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Craft plugin for purging Varnish when elements are saved.
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Varnish Purge for Craft

Craft plugin for purging Varnish when elements are saved.


  1. Download and extract the contents of the zip. Copy the /varnishpurge folder to your Craft plugin folder.
  2. Enable the Varnish Purge plugin in Craft (Settings > Plugins).
  3. Override default configuration if necessary (see "Configuration" below).
  4. Let the purge commence.


To configure Varnish Purge, create a new varnishpurge.php config file in your config folder, and override settings as needed. The following settings are the default (found in config.php in the plugin folder):

'varnishUrl' => craft()->getSiteUrl(),
'purgeEnabled' => isset($_SERVER['HTTP_X_VARNISH']),
'purgeRelated' => true,
'logAll' => 0,
'purgeUrlMap' => [],

The varnishUrl setting can also be an array if you are running a multi language site:

'varnishUrl' => array(
    'no' => '',
    'en' => '',

####varnishUrl The url to your varnish server. Usually this is your site url, but it could be different if you don't purge through a private connection, or if you use the IP directly to bypass CloudFlare or similar services. If your site url and the varnish url is different, make sure you handle this in your VCL file.

####purgeEnabled Enables or disables the Varnish Purge plugin. You'd normally want to disable it in your dev environments and enable it in your prod environment.

####purgeRelated Enables or disables purging of related urls when an element is saved. This should normally be enabled to make sure that all relevant urls are updated, but could be disabled on high traffic websites to make sure the cache stays as warm as possible.

####logAll When set to 1 some additional logging is forced even if devMode is disabled. Useful for debugging in production environments without having to enable devMode.

####purgeUrlMap A lookup map for purging additional urls that needs it when a given url is purged.

How it works

When an element is saved, the plugin collects the urls that it thinks need to be updated, and creates a new task that sends purge requests to the Varnish server for each url.

If purgeRelated is disabled, only the url for the element itself, or the owners url if the element is a Matrix block, is purged.

If purgeRelated is enabled, the urls for all related elements are also purged. If the saved element is an entry, all directly related entry urls, all related category urls, and all urls for elements related through an entries Matrix blocks, is purged. If the saved element is an asset, all urls for elements related to that asset, either directly or through a Matrix block, is purged. And so on. The element types taken into account is entries, categories, matrix blocks and assets.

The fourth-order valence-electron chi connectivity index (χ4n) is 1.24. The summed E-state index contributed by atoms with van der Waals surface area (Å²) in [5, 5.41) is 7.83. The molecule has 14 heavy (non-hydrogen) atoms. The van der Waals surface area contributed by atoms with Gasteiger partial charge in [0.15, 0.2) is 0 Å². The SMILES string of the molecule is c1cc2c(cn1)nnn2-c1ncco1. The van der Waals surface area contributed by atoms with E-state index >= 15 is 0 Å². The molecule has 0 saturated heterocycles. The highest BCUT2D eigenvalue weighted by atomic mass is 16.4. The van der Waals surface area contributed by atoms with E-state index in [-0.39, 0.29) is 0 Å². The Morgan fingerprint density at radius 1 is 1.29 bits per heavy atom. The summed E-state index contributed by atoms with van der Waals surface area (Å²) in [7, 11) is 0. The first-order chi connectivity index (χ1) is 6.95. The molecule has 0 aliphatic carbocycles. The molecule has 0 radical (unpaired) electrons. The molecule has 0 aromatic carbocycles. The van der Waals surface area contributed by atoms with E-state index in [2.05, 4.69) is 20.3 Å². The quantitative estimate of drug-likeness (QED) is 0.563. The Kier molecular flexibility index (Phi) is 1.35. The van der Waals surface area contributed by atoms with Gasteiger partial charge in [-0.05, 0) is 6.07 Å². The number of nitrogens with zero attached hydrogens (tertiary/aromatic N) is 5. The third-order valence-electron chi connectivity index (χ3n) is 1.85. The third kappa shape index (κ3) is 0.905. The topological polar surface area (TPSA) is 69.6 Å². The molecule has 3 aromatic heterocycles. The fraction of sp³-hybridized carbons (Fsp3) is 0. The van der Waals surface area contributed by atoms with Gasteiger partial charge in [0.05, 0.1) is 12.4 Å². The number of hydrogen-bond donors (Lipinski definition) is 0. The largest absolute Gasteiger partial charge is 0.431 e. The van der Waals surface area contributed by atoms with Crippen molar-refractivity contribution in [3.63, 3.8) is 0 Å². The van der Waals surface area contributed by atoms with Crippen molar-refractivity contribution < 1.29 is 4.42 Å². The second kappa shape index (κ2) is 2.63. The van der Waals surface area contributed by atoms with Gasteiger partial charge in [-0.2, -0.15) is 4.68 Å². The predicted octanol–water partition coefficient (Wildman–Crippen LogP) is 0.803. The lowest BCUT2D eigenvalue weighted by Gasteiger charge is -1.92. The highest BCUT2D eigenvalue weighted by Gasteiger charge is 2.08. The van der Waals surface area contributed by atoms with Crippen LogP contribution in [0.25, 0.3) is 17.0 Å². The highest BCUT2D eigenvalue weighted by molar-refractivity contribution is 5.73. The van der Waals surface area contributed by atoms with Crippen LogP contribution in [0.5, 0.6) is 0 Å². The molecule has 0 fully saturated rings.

The plugin also adds a new element action to entries and categories for purging individual elements manually. When doing this, related elements are not purged, only the selected elements.


A good alternative to this plugin is Josh Angell's CacheMonster plugin. It takes a different approach, using the result of the {% cache %} tag to find the urls that needs to be purged, and also provides a feature to warm the cache.

This is a great solution if you're using {% cache %}, but most of the sites I'm using Varnish on is very content heavy and I've opted not to use it. When you have tens of thousands of element criterias that needs to be updated when content is updated, it's really a problem.

Setting HTTP headers in your templates

Varnish uses the HTTP headers sent by Craft to determine if/how to cache a request. You can configure this in your webserver, but I find it more flexible to do it in my templates. I usually have a config variable named addExpiryHeaders in my config, which is enabled only in production (or you'll get issues with the browser caching your pages unnecessarily), and the following code in my layout template:

{% if craft.config.addExpiryHeaders %}
    {% if expiryTime is not defined %}{% set expiryTime = '+1 day' %}{% endif %}
    {% set expires = now | date_modify(expiryTime) %}
    {% header "Cache-Control: max-age=" ~ (expires.timestamp - now.timestamp) %}
    {% header "Pragma: cache" %}
    {% header "Expires: " ~ expires.rfc1123() %}
    {% header "X-Remove-Cache-Control: 1" %}
{% endif %}

In your individual page templates, you can then override the expiry time of page types like this:

{% set expiryTime = '+60 mins' %}

If you want to cache static assets with Varnish, you need to set the appropriate cache headers in your webserver.

Configuring Varnish

If you plan to run a Varnish server, you really need to get your hands dirty and learn VCL. There're no shortcuts unfortunately. :) Have a look at this gist for an example VCL file. It's based on the Varnish 4.0 template made by Mattias Geniar with some adjustments for Craft.

Note: Remember to add your server ip to the purge acl

Also, read this thread on the Craft CMS StackExchange and Josh Angell's blogpost over at SuperCool.

Price, license and support

The plugin is released under the MIT license, meaning you can do what ever you want with it as long as you don't blame me. It's free, which means there is absolutely no support included, but you might get it anyway. Just post an issue here on github if you have one, and I'll see what I can do. :)

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